KNAC.COM: Of course that all gets hashed out in the writing credits, right?
LYNCH: Not always, see because we split all publishing down the middle. I wrote the lionís share though. Iím not complaining though because I wanted to do it. I wanted to find what the direction of the band was instrumentally, and I wasnít asking any more for it--I certainly didnít want any less though. He started cutting Mick out of the equation though and Jeff to a certain extent; I wasnít going to back down. At one point I had to give up on everyone else. At some point they had to fight their own battles. I wasnít budging.

KNAC.COM: How do you feel about the fact that every interview with you probably touches on Don at some point and vice versa? What does it mean to be intrinsically linked to something this way?
LYNCH: Well, I just feel like itís unresolved to a certain extent, but is it worth resolving? I think that really what it comes down to is that enough time has to pass, and everybody has to be in the right space career-wise for it to happen. The bitterness would have to go away, and it would have to make sense to everyone.

KNAC.COM: So you would never say never on a reunion?
LYNCH: No, no. Of course not. Iíll always voice my opinions about my past history, and it may contain a little emotion, but I wonít let that keep me from doing what needs to be done.

KNAC.COM: When you started making music with the Lynch Mob, did you feel a sense of relief, or were there other pressures?
LYNCH: Yeah, there was a lot of weight on my shoulders. There was a lot of stress, but I built it as a band. We split everything equally, and I didnít get a dime more than anyone else.

KNAC.COM: Really?
LYNCH: Yeah, and we had a lucrative record deal and did okay touring, but we put everything right back into the band. Nobody got rich off that. I could have done that by just building it around myself, and I could have done records cheaply, but I just chose to invest in the group. I donít know if it was a great investment, but we got a great first album out of it. I think it will stand up forever.

KNAC.COM: Is it possible for a guitar player to make it today without having to deal with all of the behind the scenes situations that go on which take away time from the creative process?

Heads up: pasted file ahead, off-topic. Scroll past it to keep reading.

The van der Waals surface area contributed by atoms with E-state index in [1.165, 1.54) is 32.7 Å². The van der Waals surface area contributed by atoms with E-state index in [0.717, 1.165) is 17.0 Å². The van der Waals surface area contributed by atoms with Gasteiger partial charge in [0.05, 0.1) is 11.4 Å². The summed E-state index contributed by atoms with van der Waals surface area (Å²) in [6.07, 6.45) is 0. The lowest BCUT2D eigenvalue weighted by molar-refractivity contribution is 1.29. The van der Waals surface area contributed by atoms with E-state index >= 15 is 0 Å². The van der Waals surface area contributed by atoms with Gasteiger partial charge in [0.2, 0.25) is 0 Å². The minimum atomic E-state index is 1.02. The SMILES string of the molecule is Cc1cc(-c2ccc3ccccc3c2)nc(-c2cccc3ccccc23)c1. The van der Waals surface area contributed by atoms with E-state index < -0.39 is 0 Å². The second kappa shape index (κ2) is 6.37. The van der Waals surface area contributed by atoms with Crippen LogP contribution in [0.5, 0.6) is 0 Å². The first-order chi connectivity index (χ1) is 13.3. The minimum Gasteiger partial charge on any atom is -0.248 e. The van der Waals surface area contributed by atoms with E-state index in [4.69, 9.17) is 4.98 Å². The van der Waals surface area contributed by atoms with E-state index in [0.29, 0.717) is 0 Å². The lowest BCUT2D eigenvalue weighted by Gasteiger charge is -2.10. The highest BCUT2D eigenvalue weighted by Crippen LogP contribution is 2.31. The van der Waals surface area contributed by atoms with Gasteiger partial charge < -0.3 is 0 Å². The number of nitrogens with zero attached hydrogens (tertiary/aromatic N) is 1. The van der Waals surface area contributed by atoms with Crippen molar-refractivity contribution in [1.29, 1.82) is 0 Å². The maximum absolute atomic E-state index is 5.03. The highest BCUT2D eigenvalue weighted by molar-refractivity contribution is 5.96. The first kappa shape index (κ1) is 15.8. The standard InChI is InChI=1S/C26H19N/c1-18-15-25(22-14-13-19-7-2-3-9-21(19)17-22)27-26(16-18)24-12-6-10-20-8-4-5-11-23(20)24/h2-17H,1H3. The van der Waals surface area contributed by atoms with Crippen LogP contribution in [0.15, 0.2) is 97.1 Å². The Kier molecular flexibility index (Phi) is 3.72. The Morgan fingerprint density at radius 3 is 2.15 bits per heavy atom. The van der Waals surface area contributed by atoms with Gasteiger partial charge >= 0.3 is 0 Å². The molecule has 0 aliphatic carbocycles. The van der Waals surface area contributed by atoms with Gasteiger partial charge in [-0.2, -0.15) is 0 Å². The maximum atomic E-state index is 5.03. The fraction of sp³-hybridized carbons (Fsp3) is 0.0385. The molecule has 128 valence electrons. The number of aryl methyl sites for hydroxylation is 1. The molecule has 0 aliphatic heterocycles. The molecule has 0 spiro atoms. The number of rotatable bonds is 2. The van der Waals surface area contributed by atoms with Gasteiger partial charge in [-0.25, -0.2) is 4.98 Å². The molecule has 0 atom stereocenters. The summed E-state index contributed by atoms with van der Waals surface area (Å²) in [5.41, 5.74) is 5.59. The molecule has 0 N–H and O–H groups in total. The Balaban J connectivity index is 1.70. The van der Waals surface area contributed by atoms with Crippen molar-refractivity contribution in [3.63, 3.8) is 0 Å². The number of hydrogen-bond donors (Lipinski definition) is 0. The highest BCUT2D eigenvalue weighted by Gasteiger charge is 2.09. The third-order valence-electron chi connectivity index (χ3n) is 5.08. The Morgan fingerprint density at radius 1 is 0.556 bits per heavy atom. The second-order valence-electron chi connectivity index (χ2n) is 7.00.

LYNCH: For an eighteen, nineteen or twenty-two year old guitar player maybe. Yeah, you could be in some new band like the Vines or some new band that is just great. Look what happened to us. Sure, we worked at it, but as you get older, everything gets so much more complex and so many other things become involved. At this stage of my career I do clinic work, teach, have endorsements and sell cds and products on my website. I help manufacturers develop products, play on other peoplesí records as well as have my own band and write my own songs and tour. There are just a lot of different components to what I do now. It has to be that way. I manage myself, so I have to know the legal aspects of things. Everything is in my hands, basically.

KNAC.COM: On your website, there are plenty of places where a fan can express themselves. Is it difficult to give a forum that type of freedom? Does part you wish you could just censor every little comment?
LYNCH: It is kind of a democratic voicing, so I want people to express themselves. I donít let it affect me. Iíd rather people care, and be interested enough to form some kind of opinion. Iíve gotten a lot of flack about certain things Iíve done in the past. Iíve just had to endure it.

KNAC.COM: A lot of people will say that those dissentient opinions donít affect them, but it is pretty hard to believe that. How do you feel about letting those comments guide influence what you create?
LYNCH: Actually, I donít look at it very often. I have a fourteen-year-old daughter, and she looks at it and reports back to me. She loves telling me the negative stuff. [Laughs] Sheís like, ďHow do you feel about that?Ē Iím like, ďOh, great.Ē I look at the guys I used to idolize as a kid, and theyíre all older and a lot of them arenít playing any heavy, vital music that they were back when they were younger. I think Iíve at least been able to maintain that. Iím not just some old frumpy guy with a beard playing some watered down crap. Iím still hitting it hard.

KNAC.COM: Could you ever see a point where that is going to have to change?
LYNCH: Uhhmm. I like other types of music. Like I said, Iím a blues player. I could do that and enjoy it, but Iíve got another ten years of fuckiní fight left in me. At some point itís all gonna fall apart, but Iím in a race with time here. There is a little desperation there, but me being desperate and pushing things harder isnít necessarily going to make anything better any quicker. It all works in cycles. You get a certain amount of energy for a certain amount of time, and when the opportunity is there, youíve got to hit it hard and then kind of lay back.